Last Tuesday night, my Twitter and cellphone blew up with the news that Kentucky freshman Nerlens Noel had suffered a bad injury in my Wildcats' first humiliation of the week, at Florida.
This won't be a column bemoaning their recent futility, though. The stronger statement is the fact he was playing in the first place.
It's about the Next Big Attaction, also known as the National Basketball Association. It's about the "One-and-Done" rule -- forcing players to spend at least one year in college basketball -- that not only has wrecked college basketball but made a mockery of the college process as a whole.
While schools such as Kentucky, Florida, North Carolina, Kansas and Duke have embraced the concept, it's a rule that really helps only one entity -- the NBA, which at one point watched while many kids straight out of high school muddled through terrible careers, with ultimately nothing to fall back on when they realized the NBA wasn't going to be as lucrative as they once thought.
Now top players enter college with one foot already out the door. And it's about a 50-50 split between those who at least attempt to go to classes and learn something while they're there and those who take Advanced Kickball and Freshman Focus courses to obtain the grades needed to stay eligible.
And while they play games, win and smile at the camera, their draft stock soars.
NBA fans clamor in anticipation of these kids' arrival into the league, while college fans are left with an empty feeling due to having to start over.
Injuries like Noel's hurt to see. They also legitimize enough doubt for a player such as South Carolina football star Jadaveon Clowney to consider not playing his junior season. If these kids are going to make millions, you can't judge the business decision, if one chooses to make it. Especially when Clowney knows Gamecocks teammate Marcus Lattimore, who tore ACLs in both knees after his freshman year, has cost himself millions by being required to play a sport for free.
Don't forget, Lattimore rushed for 1,200 yards and 17 touchdowns as a freshman. Did he need to prove himself anymore?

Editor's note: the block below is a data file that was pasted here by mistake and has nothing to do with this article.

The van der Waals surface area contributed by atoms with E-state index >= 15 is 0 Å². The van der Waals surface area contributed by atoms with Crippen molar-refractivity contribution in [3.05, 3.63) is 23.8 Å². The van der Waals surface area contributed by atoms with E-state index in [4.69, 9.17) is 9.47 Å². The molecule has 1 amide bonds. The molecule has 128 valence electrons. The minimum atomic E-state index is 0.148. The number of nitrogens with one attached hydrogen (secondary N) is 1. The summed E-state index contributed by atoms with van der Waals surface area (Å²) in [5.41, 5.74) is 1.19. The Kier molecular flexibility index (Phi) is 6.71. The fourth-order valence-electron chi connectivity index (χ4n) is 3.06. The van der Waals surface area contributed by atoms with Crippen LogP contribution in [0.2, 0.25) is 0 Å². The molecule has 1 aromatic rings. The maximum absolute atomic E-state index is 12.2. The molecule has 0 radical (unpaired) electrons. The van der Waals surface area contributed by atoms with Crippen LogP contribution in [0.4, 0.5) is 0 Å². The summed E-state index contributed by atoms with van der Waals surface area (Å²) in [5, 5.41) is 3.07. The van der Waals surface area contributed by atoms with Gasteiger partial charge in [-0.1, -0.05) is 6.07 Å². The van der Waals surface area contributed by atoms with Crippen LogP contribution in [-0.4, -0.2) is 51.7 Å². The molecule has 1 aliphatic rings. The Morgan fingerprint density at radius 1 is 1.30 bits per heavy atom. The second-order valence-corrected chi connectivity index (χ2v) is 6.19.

And since college athletics has become a business -- or as I call it for stars, an unpaid internship -- I can't fault any man who chooses to make that choice. And for those who say "they're being paid with an education," let's just stop there. I'm pretty sure you don't care about those kids' education when they're working for their schools on Saturday afternoons during football season.
They don't get a dime off all the replica jerseys flying off the shelves that the general public wears to football and basketball games. Peyton Manning isn't receiving a nickel in royalties from the hundreds of "No. 16" Tennessee jerseys I STILL see people wearing.
I believe there should be two options in college athletics: Either go pro out of high school, like they can do in every sport other than football and basketball, or require the players to stay three years, like they do in football. If the kid is good enough to go pro after his sophomore year, let him sit out and prepare for the pros.
College is a choice. Playing sports in college should be an honor and an accomplishment for those who get that chance -- not a requirement, like a college course.
Because if you're not going to pay the kids who get marketed and exploited from the time they're 16 years old, the least we can do is get them to the level where they can get paid -- the professional level.
As healthy as possible, unlike Noel and Lattimore.